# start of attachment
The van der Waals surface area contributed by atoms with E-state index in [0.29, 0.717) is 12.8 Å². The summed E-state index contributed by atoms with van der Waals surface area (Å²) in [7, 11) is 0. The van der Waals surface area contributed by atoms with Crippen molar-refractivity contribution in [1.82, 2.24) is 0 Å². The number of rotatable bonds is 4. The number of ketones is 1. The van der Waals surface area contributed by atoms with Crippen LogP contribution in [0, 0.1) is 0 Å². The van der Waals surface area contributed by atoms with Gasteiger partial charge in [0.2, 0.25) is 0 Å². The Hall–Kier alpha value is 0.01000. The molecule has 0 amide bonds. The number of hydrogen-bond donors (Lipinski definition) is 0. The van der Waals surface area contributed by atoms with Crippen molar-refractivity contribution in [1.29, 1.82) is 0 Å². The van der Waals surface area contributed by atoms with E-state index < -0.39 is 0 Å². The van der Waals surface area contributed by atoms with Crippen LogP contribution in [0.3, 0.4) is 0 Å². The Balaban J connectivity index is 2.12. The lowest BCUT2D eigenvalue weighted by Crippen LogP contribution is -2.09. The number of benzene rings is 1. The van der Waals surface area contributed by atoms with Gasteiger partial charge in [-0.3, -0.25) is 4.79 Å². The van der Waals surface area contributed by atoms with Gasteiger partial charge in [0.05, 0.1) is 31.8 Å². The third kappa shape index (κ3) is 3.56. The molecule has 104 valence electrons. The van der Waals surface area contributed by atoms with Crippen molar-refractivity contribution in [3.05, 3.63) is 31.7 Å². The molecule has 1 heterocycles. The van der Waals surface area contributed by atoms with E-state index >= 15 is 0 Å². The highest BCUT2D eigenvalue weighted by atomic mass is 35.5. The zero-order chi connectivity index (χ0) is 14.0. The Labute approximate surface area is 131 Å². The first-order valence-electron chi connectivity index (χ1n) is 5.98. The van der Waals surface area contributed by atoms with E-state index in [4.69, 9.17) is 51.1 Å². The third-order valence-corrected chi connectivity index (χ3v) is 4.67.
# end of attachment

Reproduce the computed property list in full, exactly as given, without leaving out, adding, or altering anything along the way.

The van der Waals surface area contributed by atoms with E-state index in [0.29, 0.717) is 12.8 Å². The summed E-state index contributed by atoms with van der Waals surface area (Å²) in [7, 11) is 0. The van der Waals surface area contributed by atoms with Crippen molar-refractivity contribution in [1.82, 2.24) is 0 Å². The number of rotatable bonds is 4. The number of ketones is 1. The van der Waals surface area contributed by atoms with Crippen LogP contribution in [0, 0.1) is 0 Å². The van der Waals surface area contributed by atoms with Gasteiger partial charge in [0.2, 0.25) is 0 Å². The Hall–Kier alpha value is 0.01000. The molecule has 0 amide bonds. The number of hydrogen-bond donors (Lipinski definition) is 0. The van der Waals surface area contributed by atoms with Crippen molar-refractivity contribution in [1.29, 1.82) is 0 Å². The van der Waals surface area contributed by atoms with E-state index < -0.39 is 0 Å². The van der Waals surface area contributed by atoms with Crippen LogP contribution in [0.3, 0.4) is 0 Å². The Balaban J connectivity index is 2.12. The lowest BCUT2D eigenvalue weighted by Crippen LogP contribution is -2.09. The number of benzene rings is 1. The van der Waals surface area contributed by atoms with Gasteiger partial charge in [-0.3, -0.25) is 4.79 Å². The van der Waals surface area contributed by atoms with Gasteiger partial charge in [0.05, 0.1) is 31.8 Å². The third kappa shape index (κ3) is 3.56. The molecule has 104 valence electrons. The van der Waals surface area contributed by atoms with Crippen molar-refractivity contribution in [3.05, 3.63) is 31.7 Å². The molecule has 1 heterocycles. The van der Waals surface area contributed by atoms with E-state index >= 15 is 0 Å². The highest BCUT2D eigenvalue weighted by atomic mass is 35.5. The zero-order chi connectivity index (χ0) is 14.0. The Labute approximate surface area is 131 Å². The first-order valence-electron chi connectivity index (χ1n) is 5.98. The van der Waals surface area contributed by atoms with E-state index in [4.69, 9.17) is 51.1 Å². The third-order valence-corrected chi connectivity index (χ3v) is 4.67.